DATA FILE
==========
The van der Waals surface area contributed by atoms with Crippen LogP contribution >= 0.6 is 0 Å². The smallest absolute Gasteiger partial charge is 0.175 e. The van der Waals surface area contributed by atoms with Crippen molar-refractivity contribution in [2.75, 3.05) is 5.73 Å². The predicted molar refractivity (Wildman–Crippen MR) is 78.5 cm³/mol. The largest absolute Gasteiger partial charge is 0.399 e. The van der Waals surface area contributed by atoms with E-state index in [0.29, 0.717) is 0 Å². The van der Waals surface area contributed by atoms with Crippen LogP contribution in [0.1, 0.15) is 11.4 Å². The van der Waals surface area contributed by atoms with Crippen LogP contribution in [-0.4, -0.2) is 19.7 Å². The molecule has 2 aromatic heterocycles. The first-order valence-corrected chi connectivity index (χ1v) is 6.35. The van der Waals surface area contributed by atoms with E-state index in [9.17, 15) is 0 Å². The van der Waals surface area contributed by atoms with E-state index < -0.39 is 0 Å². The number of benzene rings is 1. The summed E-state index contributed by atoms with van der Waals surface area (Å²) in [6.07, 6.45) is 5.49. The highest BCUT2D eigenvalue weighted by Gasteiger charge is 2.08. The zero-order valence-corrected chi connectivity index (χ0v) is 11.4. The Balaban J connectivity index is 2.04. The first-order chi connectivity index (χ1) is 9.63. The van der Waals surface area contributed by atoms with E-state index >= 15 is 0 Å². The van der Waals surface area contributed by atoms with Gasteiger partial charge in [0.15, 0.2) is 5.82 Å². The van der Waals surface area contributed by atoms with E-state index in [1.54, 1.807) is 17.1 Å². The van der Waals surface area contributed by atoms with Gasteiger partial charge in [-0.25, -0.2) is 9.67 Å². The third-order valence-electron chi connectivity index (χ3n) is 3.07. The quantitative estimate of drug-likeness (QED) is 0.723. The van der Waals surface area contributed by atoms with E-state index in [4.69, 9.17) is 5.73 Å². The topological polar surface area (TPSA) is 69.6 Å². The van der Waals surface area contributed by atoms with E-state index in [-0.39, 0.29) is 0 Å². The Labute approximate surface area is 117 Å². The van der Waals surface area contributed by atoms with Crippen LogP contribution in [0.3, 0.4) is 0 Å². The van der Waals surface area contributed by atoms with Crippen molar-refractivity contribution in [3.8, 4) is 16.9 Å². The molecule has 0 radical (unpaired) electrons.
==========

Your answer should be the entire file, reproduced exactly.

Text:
The van der Waals surface area contributed by atoms with Crippen LogP contribution >= 0.6 is 0 Å². The smallest absolute Gasteiger partial charge is 0.175 e. The van der Waals surface area contributed by atoms with Crippen molar-refractivity contribution in [2.75, 3.05) is 5.73 Å². The predicted molar refractivity (Wildman–Crippen MR) is 78.5 cm³/mol. The largest absolute Gasteiger partial charge is 0.399 e. The van der Waals surface area contributed by atoms with E-state index in [0.29, 0.717) is 0 Å². The van der Waals surface area contributed by atoms with Crippen LogP contribution in [0.1, 0.15) is 11.4 Å². The van der Waals surface area contributed by atoms with Crippen LogP contribution in [-0.4, -0.2) is 19.7 Å². The molecule has 2 aromatic heterocycles. The first-order valence-corrected chi connectivity index (χ1v) is 6.35. The van der Waals surface area contributed by atoms with E-state index in [9.17, 15) is 0 Å². The van der Waals surface area contributed by atoms with E-state index < -0.39 is 0 Å². The number of benzene rings is 1. The summed E-state index contributed by atoms with van der Waals surface area (Å²) in [6.07, 6.45) is 5.49. The highest BCUT2D eigenvalue weighted by Gasteiger charge is 2.08. The zero-order valence-corrected chi connectivity index (χ0v) is 11.4. The Balaban J connectivity index is 2.04. The first-order chi connectivity index (χ1) is 9.63. The van der Waals surface area contributed by atoms with E-state index >= 15 is 0 Å². The van der Waals surface area contributed by atoms with Gasteiger partial charge in [0.15, 0.2) is 5.82 Å². The van der Waals surface area contributed by atoms with E-state index in [1.54, 1.807) is 17.1 Å². The van der Waals surface area contributed by atoms with Gasteiger partial charge in [-0.25, -0.2) is 9.67 Å². The third-order valence-electron chi connectivity index (χ3n) is 3.07. The quantitative estimate of drug-likeness (QED) is 0.723. The van der Waals surface area contributed by atoms with E-state index in [4.69, 9.17) is 5.73 Å². The topological polar surface area (TPSA) is 69.6 Å². The van der Waals surface area contributed by atoms with E-state index in [-0.39, 0.29) is 0 Å². The Labute approximate surface area is 117 Å². The van der Waals surface area contributed by atoms with Crippen LogP contribution in [0.3, 0.4) is 0 Å². The van der Waals surface area contributed by atoms with Crippen molar-refractivity contribution in [3.8, 4) is 16.9 Å². The molecule has 0 radical (unpaired) electrons.